Supply and demand are clearly a factor and I’m sure that price is being used to try and balance the equation. In this respect I have some sympathy for the producers, I have found myself having to raise the price of certain malts eg Port Ellen, because I know if I sell them at a normal mark-up, they will be targeted by malt connoisseurs as being a “bargain”.

    Finally, as a seller rather than a collector of whisky, it seems to me that the producers are no doubt encouraged by the high prices paid by consumers for the specialist, one-off, anniversary, limited-edition bottlings. The vast majority of these go into dusty storage, to be sold on at a later date at a premium, therby giving further encouragement to the industry to keep raising prices.

  26. John Hansell says:

    Graham, Balvenie 10 is definitely on its way out. It’s nice to hear your views, as a bar owner. Thanks.

  27. Mike M says:

    Putting myself in the shoes of a distiller, my costs have recently risen due to increases in the price of malt, labor, oil, taxes etc… so the whisky I am distilling now costs more and I won’t see the money for it for 15 years. Thats a long time to have money tied up. I don’t know if that whisky will be successful in 15 years or not, but I do know that the whisky I am bottling now is good, so I raise the price and take profits now and reduce my risk. Make hay while the sun shines. The whisky I bottle today, has to pay my expenses today and buy the ingredients for the whisky I make today for sale 15 years from now. The price I get for the whisky is a balance between the supply I have on hand, the demand, and the price the market will bear in terms of today’s money. I can’t take the money I make from the sale of a 15 YO bottle of whisky and buy groceries at the store at prices from 15 years ago. I have to charge a price for the whisky that gives me a profit that makes sence in terms of the value of today’s money.

  28. John Hansell says:

    Mike, It’s nice to get a distiller’s viewpoint. Thank you for that. The sun is definitely shining (for now, anyway). After what the stock market did today here in the U.S., that sun looks like it’s might get stuck behind some storm clouds I see on the horizon.

  29. Jay S says:

    As your basic consumer with limited budget this is a very interesting discussion and I appreciate all of the various vewpoints. Much of the information matches what I suspected. I agree with an earlier post, as long as there is good whisky available for a decent price it doesn’t matter too much that many people are boxed out of the higher-end. For me over the last 5 years I’ve become much more value conscious, taking great care in my choices. Certainly bourbon and rye have gained more of my shelf space. Even premium bourbons, which have also shot up in price, remain relatively attractively priced. Also, I’ve gotten into the habit of splitting bottles, sometimes three ways, with friends. This gives a lot of variety for the shelf without breaking the bank.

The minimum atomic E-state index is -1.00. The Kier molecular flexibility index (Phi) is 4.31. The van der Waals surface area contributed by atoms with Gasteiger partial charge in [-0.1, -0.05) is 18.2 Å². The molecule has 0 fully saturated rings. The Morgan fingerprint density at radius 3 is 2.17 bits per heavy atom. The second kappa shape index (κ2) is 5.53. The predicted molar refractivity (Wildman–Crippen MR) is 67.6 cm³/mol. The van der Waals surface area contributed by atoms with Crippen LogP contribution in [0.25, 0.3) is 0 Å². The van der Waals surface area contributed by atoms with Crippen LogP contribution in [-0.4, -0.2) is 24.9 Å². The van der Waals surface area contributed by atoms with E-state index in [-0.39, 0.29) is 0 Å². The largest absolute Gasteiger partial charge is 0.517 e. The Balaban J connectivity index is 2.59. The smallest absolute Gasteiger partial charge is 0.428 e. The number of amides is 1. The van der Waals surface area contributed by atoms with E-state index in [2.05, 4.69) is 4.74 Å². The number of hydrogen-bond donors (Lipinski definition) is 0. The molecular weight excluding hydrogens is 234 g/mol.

John, on a related note I can’t help but notice that WhiskyFest has increased in lock step with scotch prices. 11 years ago we payed $50 for a fabulous event. Today, still a fantastic event, but now $120 (or $160 VIP). Minimally a 140% increase in just over 10 years.

  30. John Hansell says:

    Splitting bottles with friends is a good idea.

    About those WhiskyFest prices: Yes I agree the prices have gone up a lot. More than I would want them to. Our major cost is the hotel (you would faint if I told you what they charge) and I think our hotel costs have gone up about 250% over the same period. That’s just one example, but I hope you see my point.

    Still, $120 is in line with other events, like the Scotch Malt Whisky Society events here in the U.S.

  31. Tom D says:

    About two years ago, a customer of mine returned from a trip to Shanghai, with photographs and stories about the bar scene there. An emerging “middle class” there was blowing big bucks on ordinary bottlings of Scotch and Bourbon Whiskies, she observed. This got me to thinking; What is the only thing you can’t make in China? What is the only thing they will not eventually make better and cheaper in China? If China’s middle class is growing exponentially, and they are largely self-sufficient, save metals and energy, what is the one thing you can profit from enormously by owning the manufacturing rights too in the coming century?